According to a study by Solis and Vidal (2006), which was published in the Hermilio Valdizan Psychiatry and Mental Health Journal, adolescence is a challenging stage of life that can trigger a lot of stress, whether from school issues, uncertainty about the future, and social pressure, among other issues. Consequently, teenage aggression is something that many parents and educators have to deal with every day.
There are many ways to be aggressive, and many are associated to each individual’s coping mechanisms. In this article, we’ll talk about the definition of aggression, focusing on adolescence as the critical period during which individuals develop their personality and acquire certain habits.
Osorio (2013) described aggression as one of the tactics of social competition, one of the normal skills in the human behavioral repertoire that are directed towards gaining the upper hand in conflict situations (in other words, wins/losses, victories/defeats).
Where do you draw the line between aggression and violence? Osorio argues that physical harm is what distinguishes the two. Behaving in an aggressive way doesn’t have to involve physical harm.
A study by Mestre et al. (2012) analyzed the relationship between adolescent coping mechanisms and emotions to determine how these processes relate to aggression.
The results of the study showed that there were clear differences between the subjects with high and low levels of aggression and the coping mechanisms that they used. Specifically, they saw how more aggressive teens tended to rely more on unproductive coping skills. The less aggressive teens tended to use problem-solving strategies to deal with their emotions.
Coping mechanisms and teenage aggression
Thus, teenage aggression and aggression during other stages of life are associated with an individual’s coping styles. Coping mechanisms are the strategies that you use when dealing with problems and adversity. A more aggressive individual is more likely to use maladaptive strategies.
Frydenberg, a specialist in coping mechanisms, focused on adolescence to develop her theory, which includes 18 different coping strategies. These are grouped into three coping styles:
- Solving the problem. This strategy includes focusing on solving the problem.
- Non-productive coping. Worrying, imaging different outcomes, and ignoring the problem.
- Reference to others. This includes seeking help in a social support network.
Frydenberg (1997) argues that many of the risky behaviors that adolescents engage in, such as drug use, sexual promiscuity, violence, and aggression, is a result of their inability to deal with certain challenges or problems.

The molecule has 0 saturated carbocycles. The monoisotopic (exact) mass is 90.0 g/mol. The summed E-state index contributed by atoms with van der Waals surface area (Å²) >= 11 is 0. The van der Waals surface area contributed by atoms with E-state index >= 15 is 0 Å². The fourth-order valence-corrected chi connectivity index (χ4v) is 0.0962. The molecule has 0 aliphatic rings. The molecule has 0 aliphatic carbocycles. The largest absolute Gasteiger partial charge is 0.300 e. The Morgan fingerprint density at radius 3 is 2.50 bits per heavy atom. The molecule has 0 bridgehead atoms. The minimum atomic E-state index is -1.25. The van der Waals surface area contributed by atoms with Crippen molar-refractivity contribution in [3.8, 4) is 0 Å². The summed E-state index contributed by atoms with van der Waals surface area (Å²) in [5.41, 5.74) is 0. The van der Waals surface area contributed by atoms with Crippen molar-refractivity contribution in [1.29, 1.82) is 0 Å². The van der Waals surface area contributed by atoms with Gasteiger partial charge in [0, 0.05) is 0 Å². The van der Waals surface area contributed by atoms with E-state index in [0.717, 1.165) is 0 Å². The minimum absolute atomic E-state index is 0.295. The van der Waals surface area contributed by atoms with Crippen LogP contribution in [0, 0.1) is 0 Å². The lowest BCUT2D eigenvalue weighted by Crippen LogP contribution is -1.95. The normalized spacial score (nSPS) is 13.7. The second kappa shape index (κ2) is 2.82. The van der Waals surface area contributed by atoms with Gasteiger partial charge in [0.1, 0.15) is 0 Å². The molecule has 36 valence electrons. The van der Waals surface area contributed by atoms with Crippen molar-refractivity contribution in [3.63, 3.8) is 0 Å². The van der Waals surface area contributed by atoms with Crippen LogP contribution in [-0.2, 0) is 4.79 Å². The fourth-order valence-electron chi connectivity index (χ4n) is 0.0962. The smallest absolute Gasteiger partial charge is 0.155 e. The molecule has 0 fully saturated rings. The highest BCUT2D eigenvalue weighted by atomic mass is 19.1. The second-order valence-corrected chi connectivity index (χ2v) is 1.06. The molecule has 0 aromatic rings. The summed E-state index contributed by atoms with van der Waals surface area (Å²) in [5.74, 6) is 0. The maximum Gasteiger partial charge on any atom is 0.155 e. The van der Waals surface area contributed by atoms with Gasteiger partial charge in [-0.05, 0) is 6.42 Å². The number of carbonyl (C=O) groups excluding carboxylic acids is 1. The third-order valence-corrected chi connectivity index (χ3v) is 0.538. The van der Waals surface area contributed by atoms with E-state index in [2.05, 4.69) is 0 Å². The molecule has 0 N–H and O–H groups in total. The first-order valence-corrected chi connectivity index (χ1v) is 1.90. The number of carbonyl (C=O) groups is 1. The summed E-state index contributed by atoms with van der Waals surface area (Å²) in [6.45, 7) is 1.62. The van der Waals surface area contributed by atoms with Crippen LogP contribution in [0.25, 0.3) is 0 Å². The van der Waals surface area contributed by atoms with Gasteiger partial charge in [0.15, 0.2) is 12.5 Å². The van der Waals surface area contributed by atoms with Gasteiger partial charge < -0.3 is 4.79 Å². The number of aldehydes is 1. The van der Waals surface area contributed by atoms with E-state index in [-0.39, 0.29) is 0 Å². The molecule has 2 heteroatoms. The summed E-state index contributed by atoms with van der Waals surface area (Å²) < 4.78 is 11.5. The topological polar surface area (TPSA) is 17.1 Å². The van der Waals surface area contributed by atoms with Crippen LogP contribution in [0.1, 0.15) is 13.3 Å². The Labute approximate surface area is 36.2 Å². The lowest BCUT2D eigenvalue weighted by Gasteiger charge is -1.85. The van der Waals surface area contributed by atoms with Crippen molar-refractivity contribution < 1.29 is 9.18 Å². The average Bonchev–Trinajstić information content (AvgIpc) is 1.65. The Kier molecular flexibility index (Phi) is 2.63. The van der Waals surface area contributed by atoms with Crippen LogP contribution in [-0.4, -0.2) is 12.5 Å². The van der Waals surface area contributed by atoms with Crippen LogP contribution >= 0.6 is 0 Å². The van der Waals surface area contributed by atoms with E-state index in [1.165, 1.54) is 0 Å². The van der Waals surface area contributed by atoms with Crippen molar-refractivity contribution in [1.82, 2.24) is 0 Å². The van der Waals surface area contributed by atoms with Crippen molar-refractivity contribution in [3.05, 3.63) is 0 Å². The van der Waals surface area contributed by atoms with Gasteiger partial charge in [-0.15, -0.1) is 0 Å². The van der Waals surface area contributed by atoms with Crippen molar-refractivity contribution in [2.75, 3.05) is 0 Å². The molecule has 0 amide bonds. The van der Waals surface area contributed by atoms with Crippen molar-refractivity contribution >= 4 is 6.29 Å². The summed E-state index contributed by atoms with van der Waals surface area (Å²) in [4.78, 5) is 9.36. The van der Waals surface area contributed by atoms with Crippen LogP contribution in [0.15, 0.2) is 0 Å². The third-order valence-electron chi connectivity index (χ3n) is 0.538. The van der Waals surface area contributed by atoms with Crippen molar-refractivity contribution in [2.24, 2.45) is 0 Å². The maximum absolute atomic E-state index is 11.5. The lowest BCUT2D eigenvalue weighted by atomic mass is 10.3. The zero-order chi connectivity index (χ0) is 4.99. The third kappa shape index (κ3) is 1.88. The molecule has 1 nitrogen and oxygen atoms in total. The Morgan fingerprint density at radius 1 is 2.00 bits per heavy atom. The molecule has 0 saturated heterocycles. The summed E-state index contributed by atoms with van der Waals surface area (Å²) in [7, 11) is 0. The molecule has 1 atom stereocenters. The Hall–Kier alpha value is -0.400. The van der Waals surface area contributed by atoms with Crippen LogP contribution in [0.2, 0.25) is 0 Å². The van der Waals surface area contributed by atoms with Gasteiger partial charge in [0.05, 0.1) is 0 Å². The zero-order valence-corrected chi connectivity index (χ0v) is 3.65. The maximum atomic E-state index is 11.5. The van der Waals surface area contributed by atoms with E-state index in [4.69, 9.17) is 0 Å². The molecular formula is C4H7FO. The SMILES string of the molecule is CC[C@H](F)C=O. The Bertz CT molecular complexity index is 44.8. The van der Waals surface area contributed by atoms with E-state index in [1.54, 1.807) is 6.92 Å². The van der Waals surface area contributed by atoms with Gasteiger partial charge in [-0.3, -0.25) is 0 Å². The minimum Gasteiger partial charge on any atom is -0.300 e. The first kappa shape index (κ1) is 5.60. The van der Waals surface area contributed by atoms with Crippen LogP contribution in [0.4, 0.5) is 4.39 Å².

Coping style and teenage aggression are closely related.
Preventing teenage aggression
One important tool in preventing this kind of behavior is early emotional education. A democratic, positive, and respectful parenting style is also very beneficial.
A study by Del Barrio et al. (2009) attempted to lay the foundation for preventing aggression in children and teens through the information we have about the connection between child-rearing habits and aggression.
The study found that certain aspects of parenting are especially important for preventing aggressiveness in teens. They are:
- Improving maternal hostility.
- Moderating children’s behavior.
- Increased emotional communication.
As you can see, working on communication is essential to prevent teenage aggression. The same goes for younger children. Fostering assertive and open communication styles can prevent aggressiveness.
Remember that, in communication, aggression is one extreme, just like passivity. Being in the center is the very best option and that’s where assertiveness resides.
Alternatives to aggression
Aggression is very tempting for teens. The root causes are varied and include personality, an inability to appropriately deal with problems (a coping mechanism deficiency), family problems, conflict with peers, low frustration tolerance, an underdeveloped prefrontal cortex, etc.
The intensity and the way that aggression manifests itself can also vary. It can manifest as physical violence, verbal expression, aggressive communication, etc. As always, the best tool to fight aggression is prevention.
Accompanying teens at school, at home, or where they hang out and providing tools for them to work on their self-control and emotional regulation as some of the best strategies to avoid this behavior.
In conclusion, the most important thing is to offer them alternative coping strategies. For example, dialogue, reflection, breathing, and putting things into perspective. There are many ways for teens to redirect their emotions and avoid turning to aggression.
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